Tuesday, May 31, 2016

Books I've Loved: Not If I See You First

I didn't totally love this book, but it's probably the best of the ones I've read over the last couple of weeks.  The main character is Parker, a fiercely independent blind girl who has recently lost her father to apparent suicide.

Parker has a lot of rules designed to keep her safe.  She's been deceived by people using her blindness before, and she won't allow that to happen again.  Unfortunately, a lot of the things Parker bases her rules on aren't entirely true.

Which is the problem with the book really.  Parker is so rigid about her rules and so certain she's always right, it's hard to like her at times.  And the way she treats her friends and Scott, the boy she claims to have always loved despite his betrayal is pretty terrible at times.

But there is also a lot to admire about Parker.  Especially her determination to run despite her blindness.

I just wish I'd liked her as much off the track as I liked her on it…

But don't take my word for it.  Here's the blurb.

The Rules:

Don’t deceive me. Ever. Especially using my blindness. Especially in public.

Don’t help me unless I ask. Otherwise you're just getting in my way or bothering me.

Don’t be weird. Seriously, other than having my eyes closed all the time, I’m just like you only smarter.

Parker Grant doesn’t need 20/20 vision to see right through you. That’s why she created the Rules: Don’t treat her any differently just because she’s blind, and never take advantage. There will be no second chances. Just ask Scott Kilpatrick, the boy who broke her heart.

When Scott suddenly reappears in her life after being gone for years, Parker knows there’s only one way to react—shun him so hard it hurts. She has enough on her mind already, like trying out for the track team (that’s right, her eyes don’t work but her legs still do), doling out tough-love advice to her painfully naive classmates, and giving herself gold stars for every day she hasn’t cried since her dad’s death three months ago. But avoiding her past quickly proves impossible, and the more Parker learns about what really happened—both with Scott, and her dad—the more she starts to question if things are always as they seem. Maybe, just maybe, some Rules are meant to be broken.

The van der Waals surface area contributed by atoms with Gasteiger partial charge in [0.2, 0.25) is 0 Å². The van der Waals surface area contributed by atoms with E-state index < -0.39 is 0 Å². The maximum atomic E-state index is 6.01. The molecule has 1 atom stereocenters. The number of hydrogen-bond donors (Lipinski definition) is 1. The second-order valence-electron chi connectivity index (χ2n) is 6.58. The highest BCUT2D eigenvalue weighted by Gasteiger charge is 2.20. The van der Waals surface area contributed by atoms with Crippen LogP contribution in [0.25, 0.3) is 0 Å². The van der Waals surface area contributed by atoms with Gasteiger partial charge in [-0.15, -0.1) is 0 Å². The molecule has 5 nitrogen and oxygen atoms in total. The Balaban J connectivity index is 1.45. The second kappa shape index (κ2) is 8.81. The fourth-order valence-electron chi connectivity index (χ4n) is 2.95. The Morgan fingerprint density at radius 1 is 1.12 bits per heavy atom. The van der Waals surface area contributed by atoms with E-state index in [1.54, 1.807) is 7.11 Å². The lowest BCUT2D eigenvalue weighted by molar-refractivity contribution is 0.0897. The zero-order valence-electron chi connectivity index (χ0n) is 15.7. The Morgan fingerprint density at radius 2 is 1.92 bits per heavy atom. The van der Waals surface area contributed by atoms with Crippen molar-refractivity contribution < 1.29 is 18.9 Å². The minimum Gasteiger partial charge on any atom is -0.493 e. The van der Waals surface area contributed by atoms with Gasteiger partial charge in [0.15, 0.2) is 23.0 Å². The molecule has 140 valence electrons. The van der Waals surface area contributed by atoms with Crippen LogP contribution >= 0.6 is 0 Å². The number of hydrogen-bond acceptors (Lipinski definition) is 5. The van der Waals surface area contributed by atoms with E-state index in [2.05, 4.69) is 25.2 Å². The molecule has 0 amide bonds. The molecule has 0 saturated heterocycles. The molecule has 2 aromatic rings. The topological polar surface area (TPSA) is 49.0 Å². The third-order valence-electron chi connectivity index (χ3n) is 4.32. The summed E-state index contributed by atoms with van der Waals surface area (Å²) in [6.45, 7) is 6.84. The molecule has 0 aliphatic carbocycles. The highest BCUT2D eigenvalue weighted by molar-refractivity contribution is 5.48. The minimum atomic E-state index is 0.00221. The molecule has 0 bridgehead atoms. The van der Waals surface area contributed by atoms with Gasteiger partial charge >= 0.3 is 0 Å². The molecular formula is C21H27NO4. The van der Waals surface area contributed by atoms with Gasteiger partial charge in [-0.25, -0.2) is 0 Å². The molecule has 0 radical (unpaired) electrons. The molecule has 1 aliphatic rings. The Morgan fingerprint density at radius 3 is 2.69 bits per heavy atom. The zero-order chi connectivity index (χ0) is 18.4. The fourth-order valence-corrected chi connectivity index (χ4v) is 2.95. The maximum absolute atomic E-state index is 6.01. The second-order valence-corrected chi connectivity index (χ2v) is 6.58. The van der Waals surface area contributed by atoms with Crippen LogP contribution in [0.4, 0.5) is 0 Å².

Combining a fiercely engaging voice with true heart, debut author Eric Lindstrom’s Not If I See You First illuminates those blind spots that we all have in life, whether visually impaired or not.

Sunday, May 29, 2016

Weekly Goals 30-5-16

I didn't get as much work done on my book over the weekend as I had hoped to, so it's all about revising again this week.  I'm through 11 chapters so far, and the next few won't need much more than a few tweaks, but beyond that, there is a lot of rewriting to do.  A lot of twisting and changing and moving things around.

I'm not sure I'm going to meet my self-imposed deadline.

But I'm okay with that.

I'll aim for it, but if it looks impossible, I can extend it by a few more weeks.  I don't want to kill myself to get this done, or rush it and do a terrible job.

But it does need to get done.

So my goal for this week is to get through eight more chapters. That will get me near the halfway mark.

I just wish I was better at plotting…

What are your goals this week?

Thursday, May 26, 2016

Celebrate the Small Things 26-5-16

This post is part of Lexa Cain's bloghop, Celebrate the Small Things. Head on over there to join up!

So what am I celebrating this week?

It's Friday!

Somehow this week has felt very long.  I'm not sure why.  Yet even though it has been long, I don't feel like I've achieved anything like what I needed to achieve.  I guess some weeks are like that…

I've finished revising the first seven chapters of My Murder Year.  I think they set things up better now, but I'm not entirely sure.  I'll keep forging ahead.  My CPs will tell me if anything isn't working.

My son's school was evacuated on Wednesday after the high school next door had a bomb threat phoned in.  He wasn't scared at all - more annoyed about being taken out of school to be honest, but it was a little nerve wracking for me at work, not knowing why or if he was scared by it.  Especially since he'd told me the previous week that they'd had a lockdown drill, and that scared him because he didn't know if it was real or not.  I'm just glad there wasn't actually a bomb!